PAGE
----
New technology that uses old laptop batteries to provide sustainable electricity could be offered free to the world’s poor.
Every year, around 50 million lithium-ion laptop batteries are thrown away in the US alone, reports MIT Technology Review. And according to new IBM research, these could be harvested to power homes in poorer countries, where energy supply is non-existent, or at the very least insufficient and fractured.
The IBM study looked at a sample of discarded batteries. Amazingly, it found as much as 70% of them held enough energy to keep an LED light on for more than four hours a day — for a whole year. The idea was forged in Bangalore, India — a country where a huge number of people live in rural areas and slums that don’t have proper access to electricity.
Researchers at IBM say laptop batteries could be used instead and suggest they’re a cheap, environmentally sustainable alternative. The findings were to be presented at a conference in California on December 5-6.
Below is a prototype model. It’s a single laptop battery refurbished to power an electric fan and light source. IBM explains individual Li-Ion cells are connected to a charging circuit and charging converters to create power.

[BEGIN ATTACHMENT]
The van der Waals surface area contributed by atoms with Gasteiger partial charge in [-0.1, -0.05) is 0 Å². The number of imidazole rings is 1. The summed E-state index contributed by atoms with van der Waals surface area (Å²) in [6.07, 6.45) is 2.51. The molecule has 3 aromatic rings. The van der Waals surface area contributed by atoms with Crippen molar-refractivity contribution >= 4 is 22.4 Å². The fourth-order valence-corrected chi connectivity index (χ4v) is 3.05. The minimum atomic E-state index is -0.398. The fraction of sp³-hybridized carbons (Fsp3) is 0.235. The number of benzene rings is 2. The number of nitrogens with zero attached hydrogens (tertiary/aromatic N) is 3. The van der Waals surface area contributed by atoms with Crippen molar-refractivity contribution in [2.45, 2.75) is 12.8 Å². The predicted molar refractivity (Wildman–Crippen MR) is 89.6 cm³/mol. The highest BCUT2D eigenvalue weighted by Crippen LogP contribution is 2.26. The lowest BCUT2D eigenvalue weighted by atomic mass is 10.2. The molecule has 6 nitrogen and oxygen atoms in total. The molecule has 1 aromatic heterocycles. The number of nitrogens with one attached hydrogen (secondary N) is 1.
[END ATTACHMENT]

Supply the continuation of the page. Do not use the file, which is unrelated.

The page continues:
Vikas Chandan, a research scientist at the Smarter Energy Group, who led the project, explains to MIT: “The most costly component in these systems is often the battery. In this case, the most expensive part of your storage solution is coming from trash.”
The IBM team worked with a hardware firm called RadioStudio to understand how to use laptop batteries to provide light to homes. The technology works by extracting storage units called cells and refurbishing them for reuse.
Alongside charging “dongles” to apply power, these were given to street vendors in Bangalore to use on their carts. In India, more than 400 million people aren’t connected to the main electricity grid.
IBM is not thinking about rolling this development out as a business model, but as a free donation to poor countries.
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